It came to serve primarily two mills; the Siskin Steel Company in Chattanooga (whose owners also owned the TAG, Mose and Garrison Siskin) and Republic Steel located in Gadsden. The latter operation received both scrap steel and raw materials for production. In 1968 things looked even brighter when a latex plant, owned by Reichold Industries, opened in Kensington about 22 miles south of Chattanooga. Unfortunately, the decade's end spelled trouble. The much larger Southern and L&N were trying to undercut the little line. As these bigger roads saw it, the TAG was nothing more than a nuisance taking potential freight off their own lines. This was a growing issue for bridge roads in the mega-merger movement as their need simply evaporated. Small, regionals like the Lehigh & Hudson River, Delaware & Hudson, Western Maryland, and Lehigh Valley which depended on forwarded freight began to feel the pinch by the 1970's. A number of court attempts in forcing the TAG to capitulate failed. So, the Southern simply sidestepped the courts and purchased the railroad outright in 1971.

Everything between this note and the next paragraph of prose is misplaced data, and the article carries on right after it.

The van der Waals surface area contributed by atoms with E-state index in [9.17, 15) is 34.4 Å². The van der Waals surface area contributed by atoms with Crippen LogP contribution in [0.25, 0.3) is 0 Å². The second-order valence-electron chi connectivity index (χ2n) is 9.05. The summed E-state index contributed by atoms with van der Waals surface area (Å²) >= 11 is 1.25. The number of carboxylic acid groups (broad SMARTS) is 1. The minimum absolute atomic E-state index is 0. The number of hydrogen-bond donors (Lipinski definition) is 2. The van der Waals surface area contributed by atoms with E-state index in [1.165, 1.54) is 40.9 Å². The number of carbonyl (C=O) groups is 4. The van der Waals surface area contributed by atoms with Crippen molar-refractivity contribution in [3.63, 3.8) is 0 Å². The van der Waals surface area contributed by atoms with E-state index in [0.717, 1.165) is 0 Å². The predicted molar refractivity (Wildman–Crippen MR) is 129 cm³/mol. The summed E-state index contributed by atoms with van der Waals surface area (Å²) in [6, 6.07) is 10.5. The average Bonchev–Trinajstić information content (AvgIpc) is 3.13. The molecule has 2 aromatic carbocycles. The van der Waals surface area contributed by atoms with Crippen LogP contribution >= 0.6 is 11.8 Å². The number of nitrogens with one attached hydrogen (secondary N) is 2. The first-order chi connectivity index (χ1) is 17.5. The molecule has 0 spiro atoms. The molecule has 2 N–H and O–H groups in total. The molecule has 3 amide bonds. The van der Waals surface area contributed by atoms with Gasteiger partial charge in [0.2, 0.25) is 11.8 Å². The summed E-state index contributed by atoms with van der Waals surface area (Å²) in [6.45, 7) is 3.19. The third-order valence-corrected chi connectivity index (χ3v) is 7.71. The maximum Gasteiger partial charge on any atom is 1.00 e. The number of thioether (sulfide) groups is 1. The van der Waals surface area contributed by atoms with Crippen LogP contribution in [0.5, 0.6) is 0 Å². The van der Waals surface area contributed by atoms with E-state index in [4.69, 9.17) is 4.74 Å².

Of course, the Class I already served the same territory via its Alabama Great Southern line to the west and slowly began abandoning its new acquisition. The middle sections were the first to go in the early 1980's with the entire southern section gone by the end of that decade. For many years a 22-mile segment between Chattanooga and Kensington was operated by short line Chattooga & Chickamauga Railway (a Genesee & Wyoming property) to continue serving the Reichhold Industries plant. However, this facility would close in 2008 rendering the line moot. As result this last component of the Tennessee, Alabama & Georgia was mothballed (The C&C still operates, utilizing a 49-miles segment of the former Central of Georgia's Chatanooga Division from Chattanooga to Lyerly, Georgia. The railroad currently handles chemical traffic.). Today, this final bit of ex-TAG Route trackage is still in place but has not seen regular service for several years.